Sep 1.jpg

Despite their disclosure of the fact that they are both sons of farmers the official insisted and their broadcast was duly made. We were sorry not to meet Tom Blossom on the day of our visit, as he was on holiday. We had the pleasure of meeting him on our last visit two years ago, however. D. D. Staunton, who has been at Oxford since 1948, was formerly at Church Street branch.

Sep 1.jpg

1960 s Oxford Interior Counter CU BGA No Ref

Image © Barclays Ref 0030/2201

He met his future wife there and we sponsored her (nee Doreen Pepper) when first she entered the service. They have recently bought an attractive bungalow with an acre of ground at Radley. On being introduced to D. J. Hill we were most surprised to hear a Canadian accent, the explanation being three years spent there during the war under the Empire Air Training Scheme. His knowledge of Canada extends from coast to coast and his subsequent service with Transport Command out as far as India certainly gave him a broad outlook. E. D. G. Eva is a new boy who has only recently entered the Bank, straight from military service, and Oxford is his first branch. Miss C. E. M. Walters has been with us for two years. Miss M. I. Scott will have left the service by the time these lines appear, which accounts for the other girl in the photograph, Miss D. P. Squires, whom we have not met. The strongroom and storage accommodation is perfect and the spotless condition of every corner of the premises, even the furnace room, reflects great credit on the caretaker, Mr. E. W. Abbey, who also acts as porter. After visiting the branch we had a very pleasant lunch with Mr. and Mrs. Moorhouse, returning afterwards to complete the job. It did not take us five minutes to discover why Mr. Moorhouse has been able to devote himself so whole-heartedly to the establishment of our business in Oxford. The answer is simply that he and Mrs. Moorhouse are both of the same mind and Mrs. Moorhouse is, when not engaged in her primary job of looking after Mr. Moorhouse, as deeply engrossed in public work as he is. In the evening they took us for a drive round the city and out to Woodstock for supper.

Sep 1.jpg

The sight of Blenheim in the evening light made us resolve that we could not go back without a close look at the magnificent seat of the Duke of Marlborough, given to him by a grateful sovereign for his services to the nation.  So two mornings later we called for Mrs. Moorhouse and both paid our first visit to this house in which Winston Churchill was born. The almost priceless paintings and tapestries, the magnificent rooms, the wonderful collections of pottery, objets d'art, furniture and historic relics, and the eight hundred acres of parkland and gardens all combine to present a most memorable picture of days gone by and a pageant of English history from the time of Queen Anne, maybe equalled but certainly not surpassed anywhere else in the country.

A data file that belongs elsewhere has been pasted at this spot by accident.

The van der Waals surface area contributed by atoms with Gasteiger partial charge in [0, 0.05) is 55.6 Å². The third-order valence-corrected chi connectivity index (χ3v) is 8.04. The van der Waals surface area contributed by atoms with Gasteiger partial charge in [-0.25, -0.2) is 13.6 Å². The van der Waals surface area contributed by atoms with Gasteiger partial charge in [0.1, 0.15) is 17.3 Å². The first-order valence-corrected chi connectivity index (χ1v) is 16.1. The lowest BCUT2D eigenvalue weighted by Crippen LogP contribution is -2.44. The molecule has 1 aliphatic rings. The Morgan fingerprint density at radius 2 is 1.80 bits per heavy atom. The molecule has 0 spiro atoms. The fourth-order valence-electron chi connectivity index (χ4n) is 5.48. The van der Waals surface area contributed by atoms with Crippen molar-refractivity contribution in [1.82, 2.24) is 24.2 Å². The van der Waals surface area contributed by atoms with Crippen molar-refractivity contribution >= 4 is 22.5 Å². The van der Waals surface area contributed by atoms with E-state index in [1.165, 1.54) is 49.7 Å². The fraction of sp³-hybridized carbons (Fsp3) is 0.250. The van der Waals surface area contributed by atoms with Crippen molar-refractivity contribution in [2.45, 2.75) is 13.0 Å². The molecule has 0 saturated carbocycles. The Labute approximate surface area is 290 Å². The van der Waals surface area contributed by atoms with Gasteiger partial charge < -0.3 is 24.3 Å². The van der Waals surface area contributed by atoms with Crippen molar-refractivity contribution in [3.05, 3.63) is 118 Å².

Even more than the magnificence of the structure and the overpowering personality of the first Duke of Marlborough we shall cherish the memory of an unpretentious bedroom on the ground floor, a brass bedstead, a baby's garment and three thick locks of reddish brown hair, intimate, personal relics of the mightiest Englishman of our time. We have always been interested in the stately homes of England and more so than ever at the present time as they form the subject of our 1951 series of pictorial advertisements, the preparation of which has occupied our attention for quite a long time.

 

1960 s Oxford Exterior CU BGA No Ref.jpg Image © Barclays Ref 0030/2201

The managership of Oxford branch is a wonderful appointment, with opportunities of a cultural and social nature which are not open to the managers of many branches and the impression we took away with us was of a happy and contented staff, fully appreciative of the many advantages open to them by reason of their service there.

 

 

Sep 1.jpg

Twenty years as Manager…

Sep 1.jpg

Mr W S Moorhouse has a long career in the Bank, which begins at Skipton Branch in 1920.  He is appointed Manager at Oxford when the Bank takes over the business of Glyn and Company at Carfax, and he remains at the helm for the next twenty years, holding civic office in the City of Oxford, and becoming well known and well liked.  When he hangs up his Bank tie for the last time in 1962, he is about to move to a new house for his retirement, and as usual on these occasions, Martins Bank Magazine is on hand to describe his last day in the Bank.  Note what might be seen today as slightly sexist language, when they refer to a young lady “gracefully” handing a bouquet to Mr Moorhouse’s wife, almost as if being “graceful” is her only function!

Sep 1.jpg